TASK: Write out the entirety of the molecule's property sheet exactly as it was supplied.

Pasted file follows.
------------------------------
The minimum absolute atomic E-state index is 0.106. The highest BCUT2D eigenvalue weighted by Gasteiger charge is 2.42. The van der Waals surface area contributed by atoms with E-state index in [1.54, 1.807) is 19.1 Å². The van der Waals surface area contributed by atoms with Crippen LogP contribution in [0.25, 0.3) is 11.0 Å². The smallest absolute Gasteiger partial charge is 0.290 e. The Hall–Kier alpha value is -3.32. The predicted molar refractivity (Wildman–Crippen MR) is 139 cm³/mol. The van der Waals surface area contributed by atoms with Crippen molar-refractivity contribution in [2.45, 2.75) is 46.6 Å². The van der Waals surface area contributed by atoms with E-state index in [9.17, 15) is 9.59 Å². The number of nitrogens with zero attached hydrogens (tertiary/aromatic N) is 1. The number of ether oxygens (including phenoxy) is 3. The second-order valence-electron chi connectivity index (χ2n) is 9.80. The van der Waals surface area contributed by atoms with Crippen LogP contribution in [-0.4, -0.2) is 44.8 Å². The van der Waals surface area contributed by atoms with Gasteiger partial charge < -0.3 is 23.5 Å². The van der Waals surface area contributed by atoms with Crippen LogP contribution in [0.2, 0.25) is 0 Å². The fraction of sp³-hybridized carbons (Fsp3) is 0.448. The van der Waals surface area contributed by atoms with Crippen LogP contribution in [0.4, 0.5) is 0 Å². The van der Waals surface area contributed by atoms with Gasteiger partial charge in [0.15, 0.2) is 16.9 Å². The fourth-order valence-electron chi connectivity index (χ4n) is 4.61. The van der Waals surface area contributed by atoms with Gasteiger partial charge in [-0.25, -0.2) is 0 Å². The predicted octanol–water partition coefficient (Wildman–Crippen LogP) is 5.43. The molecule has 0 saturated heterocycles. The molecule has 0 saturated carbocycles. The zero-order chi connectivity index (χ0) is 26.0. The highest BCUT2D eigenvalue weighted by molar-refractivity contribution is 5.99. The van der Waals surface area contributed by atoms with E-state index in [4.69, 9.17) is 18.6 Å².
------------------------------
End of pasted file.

The minimum absolute atomic E-state index is 0.106. The highest BCUT2D eigenvalue weighted by Gasteiger charge is 2.42. The van der Waals surface area contributed by atoms with E-state index in [1.54, 1.807) is 19.1 Å². The van der Waals surface area contributed by atoms with Crippen LogP contribution in [0.25, 0.3) is 11.0 Å². The smallest absolute Gasteiger partial charge is 0.290 e. The Hall–Kier alpha value is -3.32. The predicted molar refractivity (Wildman–Crippen MR) is 139 cm³/mol. The van der Waals surface area contributed by atoms with Crippen molar-refractivity contribution in [2.45, 2.75) is 46.6 Å². The van der Waals surface area contributed by atoms with E-state index in [9.17, 15) is 9.59 Å². The number of nitrogens with zero attached hydrogens (tertiary/aromatic N) is 1. The number of ether oxygens (including phenoxy) is 3. The second-order valence-electron chi connectivity index (χ2n) is 9.80. The van der Waals surface area contributed by atoms with Crippen LogP contribution in [-0.4, -0.2) is 44.8 Å². The van der Waals surface area contributed by atoms with Gasteiger partial charge < -0.3 is 23.5 Å². The van der Waals surface area contributed by atoms with Crippen LogP contribution in [0.2, 0.25) is 0 Å². The fraction of sp³-hybridized carbons (Fsp3) is 0.448. The van der Waals surface area contributed by atoms with Crippen LogP contribution in [0.4, 0.5) is 0 Å². The van der Waals surface area contributed by atoms with Gasteiger partial charge in [0.15, 0.2) is 16.9 Å². The fourth-order valence-electron chi connectivity index (χ4n) is 4.61. The van der Waals surface area contributed by atoms with Gasteiger partial charge in [-0.25, -0.2) is 0 Å². The predicted octanol–water partition coefficient (Wildman–Crippen LogP) is 5.43. The molecule has 0 saturated heterocycles. The molecule has 0 saturated carbocycles. The zero-order chi connectivity index (χ0) is 26.0. The highest BCUT2D eigenvalue weighted by molar-refractivity contribution is 5.99. The van der Waals surface area contributed by atoms with E-state index in [4.69, 9.17) is 18.6 Å².